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On May 3 private health sector representatives from Kenya, Tanzania, Rwanda, and Uganda formally launched the East Africa Healthcare Federation in Kampala, Uganda. The Federation brings private sector stakeholders together under one umbrella body to advocate for policy change and to champion the interests of the private health sector in the region.
The private sector plays a critical role in delivering health services throughout East Africa. In Kenya, the private sector owns almost two-thirds of all health facilities and is the largest employer of health care workers.1 The private sector provides about a quarter of all health services in Tanzania2 and about half of all services in Uganda.3 While it varies by country, the private sector also trains large numbers of health workers across the region.
Historically, in many countries, national and sub-national groups collaborating to improve health care and address health workforce issues have found it challenging to ensure appropriate and consistent private sector representation due to the large number and different types of organizations that make up the private health sector. In recent years, Kenya, Uganda, and Tanzania have all established or strengthened national bodies to help bring the private sector voice more effectively to the table. The Federation provides opportunities to share experiences, challenges, and innovations even more widely across the region. The Federation currently includes members from Kenya, Tanzania, Rwanda, and Uganda.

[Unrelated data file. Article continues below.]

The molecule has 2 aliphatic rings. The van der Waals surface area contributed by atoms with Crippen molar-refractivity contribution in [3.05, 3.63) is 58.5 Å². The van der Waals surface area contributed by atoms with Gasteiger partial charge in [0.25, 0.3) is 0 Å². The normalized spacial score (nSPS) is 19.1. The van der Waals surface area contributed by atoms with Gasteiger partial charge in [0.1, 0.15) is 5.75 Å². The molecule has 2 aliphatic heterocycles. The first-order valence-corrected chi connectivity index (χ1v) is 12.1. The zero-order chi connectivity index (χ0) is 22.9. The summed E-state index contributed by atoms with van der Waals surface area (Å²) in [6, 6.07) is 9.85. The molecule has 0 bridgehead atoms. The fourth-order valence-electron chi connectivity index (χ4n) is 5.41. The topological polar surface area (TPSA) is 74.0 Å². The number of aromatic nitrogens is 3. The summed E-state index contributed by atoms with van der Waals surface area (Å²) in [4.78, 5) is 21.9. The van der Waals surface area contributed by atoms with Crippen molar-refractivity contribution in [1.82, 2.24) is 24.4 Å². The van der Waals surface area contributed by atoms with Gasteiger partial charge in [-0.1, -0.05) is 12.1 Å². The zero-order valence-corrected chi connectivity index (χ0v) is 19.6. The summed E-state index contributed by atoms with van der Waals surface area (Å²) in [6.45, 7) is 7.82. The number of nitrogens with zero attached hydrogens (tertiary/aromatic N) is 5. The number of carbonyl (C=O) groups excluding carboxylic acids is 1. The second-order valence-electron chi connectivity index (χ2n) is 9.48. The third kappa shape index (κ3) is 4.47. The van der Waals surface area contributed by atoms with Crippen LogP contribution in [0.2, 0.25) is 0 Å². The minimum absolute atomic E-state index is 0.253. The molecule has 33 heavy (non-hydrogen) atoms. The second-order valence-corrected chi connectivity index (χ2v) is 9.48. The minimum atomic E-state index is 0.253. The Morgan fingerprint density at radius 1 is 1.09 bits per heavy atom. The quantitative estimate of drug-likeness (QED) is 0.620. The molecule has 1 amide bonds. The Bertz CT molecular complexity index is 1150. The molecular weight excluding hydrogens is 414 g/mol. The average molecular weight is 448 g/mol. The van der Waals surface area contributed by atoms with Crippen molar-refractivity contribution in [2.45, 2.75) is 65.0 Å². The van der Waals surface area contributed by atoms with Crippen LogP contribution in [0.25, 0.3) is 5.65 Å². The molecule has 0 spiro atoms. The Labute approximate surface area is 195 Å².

The launch was one of the outcomes of the first East Africa Healthcare Federation Conference held May 1–3 in Kampala. The Kenya Healthcare Federation, IntraHealth’s partner on the USAID-funded FUNZOKenya project, jointly organized the conference with the Association of Private Health Facilities in Tanzania. The conference brought together delegates from the public sector, private sector, nongovernmental organizations, training institutions, and development partners from Kenya, Uganda, Tanzania, and Rwanda.
IntraHealth’s James Mwanzia, FUNZOKenya chief of party, presented at the conference on the use of technology in training, enhancing public-private partnerships, increasing financial access for training, and issues of accountability. The FUNZOKenya project supports the government of Kenya in making dramatic changes to the country’s health worker education and training systems.
1. The World Bank. 2010. Private health sector assessment in Kenya.
2. Tanzanian German Programme to Support Health, GIZ. . Private public partnership in health.
3. Ministry of Health, Uganda. Health sector strategic plan III 2010/11-2014/15.